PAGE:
The Morton Arboretum reports that lecanium scale crawlers have emerged on willow. The European fruit lecanium scale is a slightly ovate, reddish brown scale about 1/8 inch in diameter as a mature female. White eggs are laid beneath the adult femaleís scale cover in late spring and hatch into reddish crawlers. The crawlers settle down within a week or two. Males develop and emerge as adults later in the summer. Adult male scales are pinhead-sized insects with one pair of wings and a pointed abdomen. They have no functional mouthparts and thus live for only a few days. They fly around and mate with the still immature females, who store the sperm through winter. In spring, the females mature, and eggs are fertilized and laid.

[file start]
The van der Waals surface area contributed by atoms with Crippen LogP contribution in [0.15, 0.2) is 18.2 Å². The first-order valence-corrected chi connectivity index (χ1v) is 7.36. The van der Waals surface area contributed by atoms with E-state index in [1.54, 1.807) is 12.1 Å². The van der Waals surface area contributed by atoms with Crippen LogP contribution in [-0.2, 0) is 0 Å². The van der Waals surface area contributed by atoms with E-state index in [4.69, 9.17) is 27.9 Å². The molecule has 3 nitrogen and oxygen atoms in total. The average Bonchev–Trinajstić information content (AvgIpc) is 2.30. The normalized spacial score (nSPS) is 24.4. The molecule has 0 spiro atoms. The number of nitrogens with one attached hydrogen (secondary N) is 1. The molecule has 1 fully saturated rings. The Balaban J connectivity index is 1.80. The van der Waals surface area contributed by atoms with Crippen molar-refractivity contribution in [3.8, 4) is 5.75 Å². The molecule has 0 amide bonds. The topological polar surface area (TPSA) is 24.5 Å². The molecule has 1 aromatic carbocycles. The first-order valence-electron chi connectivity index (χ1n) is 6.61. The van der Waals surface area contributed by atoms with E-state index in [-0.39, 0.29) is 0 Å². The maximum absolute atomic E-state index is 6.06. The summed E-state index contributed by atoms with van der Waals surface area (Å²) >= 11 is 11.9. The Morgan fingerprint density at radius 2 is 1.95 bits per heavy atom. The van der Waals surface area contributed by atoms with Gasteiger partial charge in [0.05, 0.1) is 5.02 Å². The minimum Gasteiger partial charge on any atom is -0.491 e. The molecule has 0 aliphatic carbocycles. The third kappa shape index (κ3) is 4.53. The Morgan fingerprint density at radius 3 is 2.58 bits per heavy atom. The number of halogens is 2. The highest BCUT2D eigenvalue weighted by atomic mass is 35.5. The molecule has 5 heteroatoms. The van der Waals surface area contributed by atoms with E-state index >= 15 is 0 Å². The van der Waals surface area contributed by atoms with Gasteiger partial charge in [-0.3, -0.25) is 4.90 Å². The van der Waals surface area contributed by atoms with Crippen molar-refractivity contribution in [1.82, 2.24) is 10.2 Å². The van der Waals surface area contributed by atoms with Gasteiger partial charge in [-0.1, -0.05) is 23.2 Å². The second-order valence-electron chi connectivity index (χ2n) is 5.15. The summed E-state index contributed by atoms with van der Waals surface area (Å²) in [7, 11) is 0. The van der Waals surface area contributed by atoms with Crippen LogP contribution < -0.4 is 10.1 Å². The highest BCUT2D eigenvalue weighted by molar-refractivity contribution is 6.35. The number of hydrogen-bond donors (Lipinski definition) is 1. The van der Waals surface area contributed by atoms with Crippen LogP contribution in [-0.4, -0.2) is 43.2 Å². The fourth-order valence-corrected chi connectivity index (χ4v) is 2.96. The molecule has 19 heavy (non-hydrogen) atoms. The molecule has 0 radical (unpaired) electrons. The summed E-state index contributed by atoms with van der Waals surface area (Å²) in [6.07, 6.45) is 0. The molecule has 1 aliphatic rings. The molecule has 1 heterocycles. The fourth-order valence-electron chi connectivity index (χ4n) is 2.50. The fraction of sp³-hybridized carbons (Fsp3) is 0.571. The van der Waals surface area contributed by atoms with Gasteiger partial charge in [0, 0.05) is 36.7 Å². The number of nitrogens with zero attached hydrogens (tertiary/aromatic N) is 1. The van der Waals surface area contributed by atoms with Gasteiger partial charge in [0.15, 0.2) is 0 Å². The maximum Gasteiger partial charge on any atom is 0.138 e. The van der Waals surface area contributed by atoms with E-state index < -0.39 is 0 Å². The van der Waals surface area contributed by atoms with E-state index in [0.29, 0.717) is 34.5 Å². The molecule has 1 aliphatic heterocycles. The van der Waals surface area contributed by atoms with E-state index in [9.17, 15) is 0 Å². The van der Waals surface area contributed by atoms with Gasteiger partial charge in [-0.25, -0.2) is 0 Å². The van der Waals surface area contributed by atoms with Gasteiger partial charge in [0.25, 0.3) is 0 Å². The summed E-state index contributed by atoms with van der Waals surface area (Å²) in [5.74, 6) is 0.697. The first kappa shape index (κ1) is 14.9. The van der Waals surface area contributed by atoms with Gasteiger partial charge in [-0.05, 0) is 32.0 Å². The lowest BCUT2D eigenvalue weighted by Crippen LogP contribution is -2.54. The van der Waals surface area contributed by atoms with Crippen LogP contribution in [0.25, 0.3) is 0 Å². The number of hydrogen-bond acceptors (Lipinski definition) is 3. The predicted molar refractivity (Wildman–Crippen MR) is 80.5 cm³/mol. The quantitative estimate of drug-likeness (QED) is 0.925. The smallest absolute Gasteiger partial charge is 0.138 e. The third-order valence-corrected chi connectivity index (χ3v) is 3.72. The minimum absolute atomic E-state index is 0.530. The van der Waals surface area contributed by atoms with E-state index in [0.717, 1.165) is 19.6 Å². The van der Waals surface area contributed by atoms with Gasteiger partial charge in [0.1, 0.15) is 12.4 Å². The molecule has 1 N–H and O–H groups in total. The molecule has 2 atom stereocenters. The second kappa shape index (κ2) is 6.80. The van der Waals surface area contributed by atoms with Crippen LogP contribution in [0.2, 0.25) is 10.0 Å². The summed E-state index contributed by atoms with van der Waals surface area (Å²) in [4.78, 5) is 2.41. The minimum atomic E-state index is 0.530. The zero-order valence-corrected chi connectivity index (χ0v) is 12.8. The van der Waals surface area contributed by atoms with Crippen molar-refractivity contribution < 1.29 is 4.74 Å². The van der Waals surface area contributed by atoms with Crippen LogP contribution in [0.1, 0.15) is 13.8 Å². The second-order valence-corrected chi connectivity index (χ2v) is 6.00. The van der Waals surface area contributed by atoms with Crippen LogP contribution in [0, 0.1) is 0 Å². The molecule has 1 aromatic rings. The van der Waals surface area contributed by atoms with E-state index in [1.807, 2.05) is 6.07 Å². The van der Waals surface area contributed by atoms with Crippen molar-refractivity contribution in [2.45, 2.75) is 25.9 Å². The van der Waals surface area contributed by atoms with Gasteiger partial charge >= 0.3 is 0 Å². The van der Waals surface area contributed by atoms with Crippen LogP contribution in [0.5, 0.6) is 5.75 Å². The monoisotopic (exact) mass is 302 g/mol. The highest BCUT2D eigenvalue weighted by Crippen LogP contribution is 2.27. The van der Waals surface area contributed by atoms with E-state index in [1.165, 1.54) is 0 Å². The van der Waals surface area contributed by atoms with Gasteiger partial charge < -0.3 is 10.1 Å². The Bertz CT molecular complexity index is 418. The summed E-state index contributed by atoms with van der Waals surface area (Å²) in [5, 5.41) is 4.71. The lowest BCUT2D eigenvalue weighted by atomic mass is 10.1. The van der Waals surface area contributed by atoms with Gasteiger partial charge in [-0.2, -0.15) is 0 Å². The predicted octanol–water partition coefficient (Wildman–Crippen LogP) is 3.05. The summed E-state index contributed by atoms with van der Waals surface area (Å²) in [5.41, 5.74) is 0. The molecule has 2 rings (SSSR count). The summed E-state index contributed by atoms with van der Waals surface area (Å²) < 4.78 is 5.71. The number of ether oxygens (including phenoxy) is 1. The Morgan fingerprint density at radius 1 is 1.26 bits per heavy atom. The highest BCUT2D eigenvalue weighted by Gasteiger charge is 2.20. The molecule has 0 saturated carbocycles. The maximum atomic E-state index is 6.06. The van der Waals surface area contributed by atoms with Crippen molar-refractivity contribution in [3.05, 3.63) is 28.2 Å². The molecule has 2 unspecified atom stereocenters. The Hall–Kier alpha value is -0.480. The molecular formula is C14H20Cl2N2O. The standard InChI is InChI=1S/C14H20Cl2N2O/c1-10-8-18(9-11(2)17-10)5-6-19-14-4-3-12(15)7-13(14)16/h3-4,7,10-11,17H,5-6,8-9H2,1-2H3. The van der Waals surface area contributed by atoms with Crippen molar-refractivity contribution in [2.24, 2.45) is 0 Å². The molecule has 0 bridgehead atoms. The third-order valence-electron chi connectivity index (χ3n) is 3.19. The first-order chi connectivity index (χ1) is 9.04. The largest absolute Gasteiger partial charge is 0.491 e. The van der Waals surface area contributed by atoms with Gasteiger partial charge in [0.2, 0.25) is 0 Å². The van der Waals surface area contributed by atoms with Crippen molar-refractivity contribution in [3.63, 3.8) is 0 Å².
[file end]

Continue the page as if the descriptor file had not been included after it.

This scale attacks a wide range of trees including maple, hackberry, oak, walnut, hazelnut, and crabapple. It tends to be more numerous on trees under stress. Many trees will have very small numbers of this scale that donít seem to increase. Thus, trees with light populations should be monitored but will probably not require treatment. Control this scale once the crawlers have emerged. A wide range of insecticides are effective. If a purely contact insecticide (such as summer oil or insecticidal soap) is used, treatment after the crawlers have settled down and molted to the second nymphal stage will probably not be effective. Dormant oil sprays are particularly effective against this insect. Read the label to avoid spraying oil-sensitive plants.